The PIIGS Sovereign - The PIIGS Sovereign-Debt Crisis Ayman...

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The PIIGS Sovereign-Debt Crisis Ayman Kamal Moawad Professor Hussein Soudi International Finance German University of Cairo 24 April 2011 Abstract The PIIGS crisis has raised fears about the possible negative implications it poses to the world economy. Doubts have risen about the integrity of the European Union and its currency. The five countries faced their own strand of fiscal distress due to heavy borrowing practices, property bubbles and living above their means. What intensifies the problem is the inability of those nations to exercise their own monetary policy, but all have the euro as a common currency, if they have their own currencies they would have devalued it price to simulate their economy through more competitive export and would lessen the tough fiscal austerity measures required. The short term solution lies in providing a bailout loans to the troubled economies to solve budget deficit, but this is consider a reactive approach and will not be solving the core of the problem. The long term solution is to increase growth, improve productivity, reduce unemployment, increase competiveness and enhance their export capabilities. Table of Contents I. Introduction 4 II. Origins of the Crisis 6 A. Greece 7 B. Ireland 9 C. Portugal 10 D. Spain 11 E. Italy 12 III. European Union Response 13 A. Debt Restructuring 15 B. Follow Britain Austerity Measures 15 C. Use of Foreign Investment 16 D. European Monetary Fund (EMF) 16
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E. Exit from the European Monetary Union 16 V. Conclusion 17 VI. References 18 VII Bibliography 18 I. Introduction Due to the economic recession which started in 2008, several members of the European Union became historically known as PIIGS. These states include Portugal, Italy, Ireland, Greece and Spain and if combined together, they form the acronym PIIGS. The reason why these countries were grouped together is the substantial instability of their economies, which was an evident problem in 2009. The PIIGS' fiscally troubled economies have triggered a severe crisis of confidence as well as the widening of bond yield spreads see Fig 1.These five — Portugal, Italy, Ireland, Greece, and Spain share a number of attributes high government (i.e. sovereign) debt, high unemployment, and weaker GDP growth — in short, troubling ingredients that could lead to a potential default on bond payments by their governments. Fig 1 PIIGS bond yield spread compared to Germany It isn't just high debt levels that have focused attention on these five; it's all about investor confidence in the countries, and how likely the world perceives they are to continue making regular interest payments on their government bonds. As far as the PIIGS countries are concerned, the rising of government deficits and debt levels as well as the downgrading of European government debt raised an alarm across the whole financial market. Debt held by a nation's own citizens has less destructive consequences as the interest paid is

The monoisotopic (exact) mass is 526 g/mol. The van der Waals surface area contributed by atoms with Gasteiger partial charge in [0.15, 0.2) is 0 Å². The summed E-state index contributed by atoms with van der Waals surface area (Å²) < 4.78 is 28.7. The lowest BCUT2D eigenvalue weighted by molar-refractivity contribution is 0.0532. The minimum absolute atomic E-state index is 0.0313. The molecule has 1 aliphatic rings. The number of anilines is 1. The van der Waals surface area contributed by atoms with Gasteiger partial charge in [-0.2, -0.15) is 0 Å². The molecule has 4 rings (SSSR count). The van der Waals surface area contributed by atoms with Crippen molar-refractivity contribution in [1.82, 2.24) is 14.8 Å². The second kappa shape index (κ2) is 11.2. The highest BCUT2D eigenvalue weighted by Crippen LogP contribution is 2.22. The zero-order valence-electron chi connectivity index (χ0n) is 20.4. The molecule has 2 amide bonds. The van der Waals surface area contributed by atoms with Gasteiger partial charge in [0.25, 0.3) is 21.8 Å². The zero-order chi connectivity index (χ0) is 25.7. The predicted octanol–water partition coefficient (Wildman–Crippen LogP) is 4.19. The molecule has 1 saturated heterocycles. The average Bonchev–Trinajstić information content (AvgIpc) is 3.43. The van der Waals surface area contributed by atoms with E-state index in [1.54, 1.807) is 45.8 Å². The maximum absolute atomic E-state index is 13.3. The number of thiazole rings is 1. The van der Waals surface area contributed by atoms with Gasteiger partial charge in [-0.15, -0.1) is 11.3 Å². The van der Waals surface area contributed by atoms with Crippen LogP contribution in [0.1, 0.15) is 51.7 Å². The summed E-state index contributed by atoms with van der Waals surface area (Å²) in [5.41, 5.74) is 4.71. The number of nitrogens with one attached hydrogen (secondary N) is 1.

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The PIIGS Sovereign - The PIIGS Sovereign-Debt Crisis Ayman...

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